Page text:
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Addressing the skills gap


Skills development in South Africa is a key driver for upskilling the existing workforce to keep pace with continuous technological advancements and to address the urgent need to create jobs and address inequalities in the workplace.

A current vocational campaign, TVETSmart, which is running in the Eastern Cape, is proactively addressing the current skills crisis by advocating for more Technical and Vocational Education and Training (TVET) Colleges and shifting the focus towards more vocational and technical education.

The campaign is funded through the German Ministry of Economic Development and Cooperation (BMZ) via a TVET partnership project between the Handwerkskammer Erfurt (HWK) and TVET institutions in the Eastern Cape. Birgit Mac Mahon, the resident project manager for the HWK, emphasizes the importance of skills training as a vehicle to creating a mobile work force for the future. “Young people need to be aware of the career opportunities in vocational skills, motor mechanics, electrics, hairdressing being just some of them. They are the backbone of any society. Germany has a long history of vocational training, as a life choice or a stepping stone to advanced careers in the future. By sponsoring this campaign we are hoping to reach the thousands of young people leaving school in the coming years, helping them to make informed choices,” she says.

Louis Van Huyssteen, Training Director of the Retail Motor Industry Organisation, concurs saying in the automotive sector specifically, they are sitting with a skills crisis of technicians. “As an industry we must address the automotive skills shortages, reduce unemployment, be part of real transformation and keep staff abreast of all new technological advancements.”

The reality is that skills have been outpaced by technology and there has been a loss of businesses and profits. Improved skills will result in increased productivity. It is all about professional standards and changing of perceptions and encouraging business owners to draw in new entrants into the sector.

Uitenhage’s Eastcape Midlands TVET College (EMC)  is one of the colleges in the Eastern Cape that is rapidly making inroads in training and only the second college to have applied for the new occupational certificate: automotive motor mechanic.

Almaine Horne, Acting Registrar: School of Occupation and Training for Eastcape Midlands,  says the college offers a three year NCV (National Certificate Vocational) that covers Motor Vehicle Maintenance and Repair. Students cover subjects such as Engineering fundamentals, Engineering technology, Engineering draughting and design, Material technology, Applied engineering technology, Engineering technology and Professional engineering processes. EMC also offer a two-year diploma programme, Report 191 (Nated) in motor mechanics, which covers from an N1 – N6.

Horne says the latest three-year intensive occupational programme affords apprentices an opportunity to be trained in the latest technology in the field of Motor Vehicle Mechanics. The on-job training aspect of the training ensures students get much needed practical exposure to make them work ready upon completion of their studies.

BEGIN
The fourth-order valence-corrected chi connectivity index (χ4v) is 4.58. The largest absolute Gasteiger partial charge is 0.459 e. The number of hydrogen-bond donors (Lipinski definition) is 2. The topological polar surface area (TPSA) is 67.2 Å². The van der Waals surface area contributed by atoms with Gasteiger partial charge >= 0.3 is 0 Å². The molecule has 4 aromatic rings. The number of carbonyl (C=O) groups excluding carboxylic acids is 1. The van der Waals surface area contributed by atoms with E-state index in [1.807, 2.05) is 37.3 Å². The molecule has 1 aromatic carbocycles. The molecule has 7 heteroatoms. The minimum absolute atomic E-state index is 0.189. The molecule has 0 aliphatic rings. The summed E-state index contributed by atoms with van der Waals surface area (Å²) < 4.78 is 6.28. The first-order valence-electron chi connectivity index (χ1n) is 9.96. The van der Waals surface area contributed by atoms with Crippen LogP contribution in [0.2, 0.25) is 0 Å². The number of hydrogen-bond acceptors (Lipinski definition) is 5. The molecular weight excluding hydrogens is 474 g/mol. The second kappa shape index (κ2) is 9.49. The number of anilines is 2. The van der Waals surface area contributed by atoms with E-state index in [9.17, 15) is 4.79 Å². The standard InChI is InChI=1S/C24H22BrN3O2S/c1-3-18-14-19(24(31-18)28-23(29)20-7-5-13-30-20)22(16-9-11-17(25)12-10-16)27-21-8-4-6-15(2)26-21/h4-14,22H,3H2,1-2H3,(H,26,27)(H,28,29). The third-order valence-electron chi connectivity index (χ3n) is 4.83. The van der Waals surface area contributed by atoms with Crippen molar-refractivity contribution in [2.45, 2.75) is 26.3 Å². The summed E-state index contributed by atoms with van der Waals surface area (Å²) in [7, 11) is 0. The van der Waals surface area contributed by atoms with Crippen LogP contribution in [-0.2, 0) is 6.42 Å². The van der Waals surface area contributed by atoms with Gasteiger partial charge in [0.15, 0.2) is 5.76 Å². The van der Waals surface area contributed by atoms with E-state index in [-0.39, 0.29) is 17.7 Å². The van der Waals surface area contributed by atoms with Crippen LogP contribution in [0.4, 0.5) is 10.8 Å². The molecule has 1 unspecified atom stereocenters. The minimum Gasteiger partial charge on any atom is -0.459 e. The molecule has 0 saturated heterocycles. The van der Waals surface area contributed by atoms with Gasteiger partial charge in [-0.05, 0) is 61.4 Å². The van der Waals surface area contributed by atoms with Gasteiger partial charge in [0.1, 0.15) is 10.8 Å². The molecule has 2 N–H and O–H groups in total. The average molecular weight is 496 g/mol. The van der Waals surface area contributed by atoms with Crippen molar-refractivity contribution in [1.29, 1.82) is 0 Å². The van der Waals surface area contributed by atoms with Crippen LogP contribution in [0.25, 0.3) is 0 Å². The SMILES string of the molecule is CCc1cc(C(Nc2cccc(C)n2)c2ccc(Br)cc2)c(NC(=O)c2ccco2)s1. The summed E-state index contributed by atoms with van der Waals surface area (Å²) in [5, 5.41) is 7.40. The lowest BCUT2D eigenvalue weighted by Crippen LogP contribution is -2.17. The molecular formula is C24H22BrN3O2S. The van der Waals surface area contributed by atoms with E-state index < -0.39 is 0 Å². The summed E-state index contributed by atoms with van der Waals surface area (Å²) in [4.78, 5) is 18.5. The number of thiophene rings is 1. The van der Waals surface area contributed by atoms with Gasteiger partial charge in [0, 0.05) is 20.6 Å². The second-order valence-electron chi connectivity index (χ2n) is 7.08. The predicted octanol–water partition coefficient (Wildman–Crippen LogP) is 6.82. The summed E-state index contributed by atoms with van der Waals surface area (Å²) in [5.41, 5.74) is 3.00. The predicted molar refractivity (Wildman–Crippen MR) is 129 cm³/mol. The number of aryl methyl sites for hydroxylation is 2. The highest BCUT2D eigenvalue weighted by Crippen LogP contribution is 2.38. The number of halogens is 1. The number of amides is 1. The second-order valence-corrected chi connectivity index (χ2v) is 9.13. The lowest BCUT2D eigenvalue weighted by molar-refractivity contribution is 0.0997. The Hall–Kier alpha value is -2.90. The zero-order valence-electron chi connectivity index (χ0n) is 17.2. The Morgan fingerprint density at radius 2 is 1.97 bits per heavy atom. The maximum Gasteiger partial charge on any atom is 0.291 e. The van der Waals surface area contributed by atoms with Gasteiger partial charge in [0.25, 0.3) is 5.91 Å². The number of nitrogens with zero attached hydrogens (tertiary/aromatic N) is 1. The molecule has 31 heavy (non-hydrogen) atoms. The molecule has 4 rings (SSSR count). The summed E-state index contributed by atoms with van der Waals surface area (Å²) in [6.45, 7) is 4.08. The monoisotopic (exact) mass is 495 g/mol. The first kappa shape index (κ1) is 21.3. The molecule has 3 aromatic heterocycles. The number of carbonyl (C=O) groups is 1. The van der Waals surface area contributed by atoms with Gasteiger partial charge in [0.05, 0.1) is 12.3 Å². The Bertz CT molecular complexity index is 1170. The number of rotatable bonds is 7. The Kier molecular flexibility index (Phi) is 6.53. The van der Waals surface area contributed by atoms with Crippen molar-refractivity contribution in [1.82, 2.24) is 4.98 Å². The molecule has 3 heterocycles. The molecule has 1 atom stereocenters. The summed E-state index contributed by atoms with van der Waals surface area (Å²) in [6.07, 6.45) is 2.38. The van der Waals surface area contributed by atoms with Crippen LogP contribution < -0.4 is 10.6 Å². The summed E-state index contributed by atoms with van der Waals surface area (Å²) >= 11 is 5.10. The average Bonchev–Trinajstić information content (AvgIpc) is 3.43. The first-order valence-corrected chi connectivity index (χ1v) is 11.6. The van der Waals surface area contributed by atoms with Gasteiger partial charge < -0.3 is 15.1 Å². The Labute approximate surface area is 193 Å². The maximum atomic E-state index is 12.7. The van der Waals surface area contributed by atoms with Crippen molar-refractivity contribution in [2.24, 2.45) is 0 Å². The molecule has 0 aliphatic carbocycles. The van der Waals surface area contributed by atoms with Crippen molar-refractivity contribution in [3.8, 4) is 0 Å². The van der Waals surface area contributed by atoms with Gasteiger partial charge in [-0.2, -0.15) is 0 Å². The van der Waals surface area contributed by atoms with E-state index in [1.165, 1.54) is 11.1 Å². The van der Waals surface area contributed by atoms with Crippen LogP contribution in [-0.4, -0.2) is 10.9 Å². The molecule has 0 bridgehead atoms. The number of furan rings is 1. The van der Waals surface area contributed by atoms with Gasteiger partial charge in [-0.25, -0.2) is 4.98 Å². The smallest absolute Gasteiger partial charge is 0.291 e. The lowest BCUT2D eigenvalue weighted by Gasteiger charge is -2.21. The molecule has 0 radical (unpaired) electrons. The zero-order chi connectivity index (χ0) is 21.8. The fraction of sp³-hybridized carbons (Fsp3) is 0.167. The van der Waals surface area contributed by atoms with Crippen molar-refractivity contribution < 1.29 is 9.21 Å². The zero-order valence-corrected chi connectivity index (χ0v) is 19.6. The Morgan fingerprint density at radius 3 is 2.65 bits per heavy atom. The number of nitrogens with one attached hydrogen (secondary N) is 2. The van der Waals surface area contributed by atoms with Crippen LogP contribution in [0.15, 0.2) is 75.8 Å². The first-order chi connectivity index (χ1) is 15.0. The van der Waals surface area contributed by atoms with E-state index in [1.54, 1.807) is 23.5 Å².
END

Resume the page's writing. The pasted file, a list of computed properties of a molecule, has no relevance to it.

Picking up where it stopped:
She believes a TVET qualification is so relevant in today’s world since it is a skills cantered training programme which equips unemployed youth with the necessary knowledge and skills to ensure that they are ready for the modern day work environment. ‘And,” she says, “our collaboration and partnerships with industry ensure that our learners are fully empowered to meet the needs of industry.” Many of the ECM students come from  poor disadvantaged backgrounds in Kariega, Gqeberha and surrounding areas and this is one way they can change their lives.

Commenting on the College’s partnership with HWK, to upskill their lecturers, she says, “The partnership with our German counterparts is extremely important because it is a programme centred on ensuring that Motor Mechanic lecturers and teachers in EMC are upskilled in Diagnostic testing methods, making it easy to transfer the knowledge and skills to students effectively. This programmes’ main focus is to reduce unemployment of the youth by making the graduates more employable.” 

The transfer of knowledge and skills becomes easy if there is an adequate balance between the theoretical and the practical component of the training. It makes it more effective for the students to grasp content because they are able to build on the knowledge and skills attained by continuously sharpening their skills and practicing and polishing up their craft in a practical workspace.

She admits that youth employment remains one of South Africa’s main challenges with approximately half of the graduates from the previous group only able to find employment in their field of Motor Vehicle Mechanics.  “One of the most encouraging pointers of the apprentice programme however has been the increase in the number of female apprentices whom have not only completed the programme, but are also outshining their male counterparts in a previously male dominated field.”

Useful link for applicants:

merSETA career guide –

merSETA career guide video –

Department Higher Education and Training (DHET) Career help – 

TVET college career guide –

Bongani Hans At Emc
Bongani Hans Eastcape Midland College Automotive Lecturer NCV Levels 2,3 and 4
Dumisani Mkwebu Ecm Motor Mechanic Facilitator
Dumisani Mkwebu EMC Motor Mechanic Facilitator